By Caroline Chebet (Giants Club African Conservation Fellow) and Julius Chepwony, Standard Digital.
Published 28 July 2018.
Martha Kibilion, 63, stares at her swollen sweaty foot that is slowly rotting because of a wound she developed on her sole more than 20 years ago.
She sustained the injury after she was pricked by mathenge, a noxious woody weed.
“It pains a lot, I cannot walk far. My foot is rotting. It has been over 20 years of endless pain as a result of this weed crouching over my compound,” says Ms Kibilion.
Kibilion, just like other victims who cannot seek specialised treatment visits Ilng’arua dispensary where she is given painkillers and the wound is dressed.
“When this tree was introduced, it was a perfect wind breaker and for once, our grass thatched houses were once again intact. It has the best shade but over time, it has invaded our farms, water ways, injuring individuals and even injuring livestock’s teeth,” Kibilion said.
Kibilion’s son, Hassan Omari, feels his father’s pain.
“We have tried all we could, finally this leg will have to be amputated but where do we get money to seek specialised treatment when all our cows and goats have died as a result of this weed,” Omari poses.
Omari, too fears for his school going children, having seen his mother suffer for decades.
“The worst thing is that this weed is all over now, spreading so fast and children are very vulnerable even as they play around,” he says.
The weed was introduced in Kenya from Brazil in 1973 for the rehabilitation of quarries in Mombasa by Bamburi Cement and was later introduced in Baringo, Tana and Pokot areas to serve as a windbreaker, stop erosion, curb desertification and fuelwood shortage.
Previously before the charcoal ban, the weed was used to prepare the same, which locals used as a measure to prevent the plant from spreading.
Kibilion’s neighbor, Joseph Kakumor, was a victim of the noxious weed. He was pruning a tree when he fell down and his leg landed on Proposis, leaving him with bruises that took almost a decade to heal. His leg appears scarred and the skin has regenerated.
“I visited several health facilities although it started like a small wound. It took almost eight years to completely heal but it left ugly marks. I can barely wear a pair of shorts as a result,” he says.
He visited Ilng’arua dispensary and Kabarnert hospital for specialised treatment. And across the heavy Mathenge thicket, is Grace Letangule’s homestead that has also been infested by the weed. Ms Letangule was pricked by the thorn in April as she was tending to goats, rendering her immobile for a while.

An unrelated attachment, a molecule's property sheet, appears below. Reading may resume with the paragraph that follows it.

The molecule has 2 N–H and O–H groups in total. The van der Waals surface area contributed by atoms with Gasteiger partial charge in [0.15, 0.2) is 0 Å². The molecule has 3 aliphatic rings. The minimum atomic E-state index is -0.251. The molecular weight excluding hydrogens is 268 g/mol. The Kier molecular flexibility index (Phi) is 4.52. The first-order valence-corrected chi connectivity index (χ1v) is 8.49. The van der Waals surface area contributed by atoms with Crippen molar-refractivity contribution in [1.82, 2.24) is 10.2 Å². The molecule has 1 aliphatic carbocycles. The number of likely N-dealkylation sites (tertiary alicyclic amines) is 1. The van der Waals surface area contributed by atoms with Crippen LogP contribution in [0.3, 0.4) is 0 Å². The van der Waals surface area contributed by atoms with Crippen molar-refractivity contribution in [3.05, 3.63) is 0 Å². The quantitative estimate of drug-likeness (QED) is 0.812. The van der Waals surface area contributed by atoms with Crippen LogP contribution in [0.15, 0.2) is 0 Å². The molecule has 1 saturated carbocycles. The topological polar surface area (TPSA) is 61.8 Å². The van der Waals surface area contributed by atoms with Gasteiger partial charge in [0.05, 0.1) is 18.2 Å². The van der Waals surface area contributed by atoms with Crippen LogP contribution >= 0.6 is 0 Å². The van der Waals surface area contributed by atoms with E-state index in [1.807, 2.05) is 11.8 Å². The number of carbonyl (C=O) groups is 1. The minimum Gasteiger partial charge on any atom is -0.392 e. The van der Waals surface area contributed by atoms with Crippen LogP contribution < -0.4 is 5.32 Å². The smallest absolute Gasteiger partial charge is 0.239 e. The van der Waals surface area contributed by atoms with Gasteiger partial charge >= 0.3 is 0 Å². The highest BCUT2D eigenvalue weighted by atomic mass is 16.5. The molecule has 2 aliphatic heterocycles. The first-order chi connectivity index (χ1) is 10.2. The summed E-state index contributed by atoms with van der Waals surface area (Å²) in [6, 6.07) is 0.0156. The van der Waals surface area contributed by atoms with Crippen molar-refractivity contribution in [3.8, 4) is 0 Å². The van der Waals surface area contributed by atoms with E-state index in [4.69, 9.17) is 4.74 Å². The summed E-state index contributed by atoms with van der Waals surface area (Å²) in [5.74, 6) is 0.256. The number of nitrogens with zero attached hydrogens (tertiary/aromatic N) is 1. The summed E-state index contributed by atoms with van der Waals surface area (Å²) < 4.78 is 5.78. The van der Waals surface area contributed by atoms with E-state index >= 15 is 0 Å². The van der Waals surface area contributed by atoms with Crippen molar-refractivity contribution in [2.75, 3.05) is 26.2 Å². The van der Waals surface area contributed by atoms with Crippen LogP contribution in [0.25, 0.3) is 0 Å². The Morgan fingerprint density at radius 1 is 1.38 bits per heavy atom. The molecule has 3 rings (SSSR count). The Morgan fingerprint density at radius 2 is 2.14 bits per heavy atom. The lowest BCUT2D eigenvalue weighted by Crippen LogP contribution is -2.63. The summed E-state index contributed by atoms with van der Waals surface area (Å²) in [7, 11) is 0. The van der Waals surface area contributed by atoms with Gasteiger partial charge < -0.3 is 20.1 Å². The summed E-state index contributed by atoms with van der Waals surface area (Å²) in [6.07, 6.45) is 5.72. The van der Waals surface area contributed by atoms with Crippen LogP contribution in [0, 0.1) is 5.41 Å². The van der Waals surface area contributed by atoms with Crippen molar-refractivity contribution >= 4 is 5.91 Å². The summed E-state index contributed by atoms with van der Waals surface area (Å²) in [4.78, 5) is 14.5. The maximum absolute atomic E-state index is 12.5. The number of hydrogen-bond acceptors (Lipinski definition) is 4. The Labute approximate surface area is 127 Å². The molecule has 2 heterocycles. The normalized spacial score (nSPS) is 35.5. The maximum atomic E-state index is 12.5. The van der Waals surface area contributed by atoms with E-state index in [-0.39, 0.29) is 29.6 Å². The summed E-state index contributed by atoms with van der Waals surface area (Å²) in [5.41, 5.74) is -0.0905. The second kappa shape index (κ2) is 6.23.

“I was bed-ridden for almost two months. The leg was swollen and had cracks all over. I thought it might eventually be amputated but we had to seek further treatment at Marigat Sub-County hospital beside the local dispensary,” she said.
Chamain Lememba, a herder, however, has a different story — of his toothless goats. Once the goats feed on pods of Prosopis, their teeth fall off, a condition that experts have attributed to excess sugar in the weed.
“The teeth are falling off and after some time, they are unable to feed on leaves and end up dying. This weed is slowly sucking our livelihood and needs to be urgently eradicated,” he said.
Control the spread
Farmers want the weed eradicated.
“In April, floods swept our plantations and although it was a natural disaster, the weed played a major role. The weed has interfered with water ways diverting courses of some rivers on to farms. It has grown on roads not frequently used,” Murda irrigation scheme chairman Dickson Lekesio said.
The farmers, who supply seeds to Kenya Seeds Company are at a loss as the weed spreads. To reclaim land that has been covered by the weed, one requires up to Sh50,000 per acre.
“But the weed still resurfaces because it is spread by goats that feed on the pods and execrate, further dispersing it,” Mr Lekesio added. And as residents grapple with effects of the noxious weed, Kenya Forestry Research Institute (Kefri) is exploring ways of controlling the spread. (See separate story) The weed has infested Baringo, Turkana, Tana River, Taita Taveta, Malindi among other areas where research is being undertaken.
Baringo County Kefri Director Simon Choge said charcoal burning has greatly helped to control the spread and density of the weed.
“We however wish the Government will consider Prosopis for charcoal burning since it is the only method that we are currently using as a control mechanism,” he added.
Researcher Abdalla Kisiwa however said Prosopis, being a woody weed, can be managed through thinning of the thicket as well as used as fuelwood, making furniture and poles.
“In Turkana, Prosopis is the main source of fuelwood, especially in Dadaab refugee camp. It is also used for construction and that is why it is viewed differently,” Mr Kisiwa said.
Last year, Energy Regulatory Commission official Pavel Oimeke told Saturday Standard that the multi-million-shilling weed power generation venture at Marigat, Cummins Cogeneration Limited Kenya might take long to begin operations because of technical hitches.
The firm, which opened its doors in 2014, was expected to generate power using the weed.
Read the full story here. This story is reproduced here as part of the Giants Club African Conservation Journalism Fellowships, a Space for Giants programme to expand the reach of conservation and environmental journalism in the four countries where we work.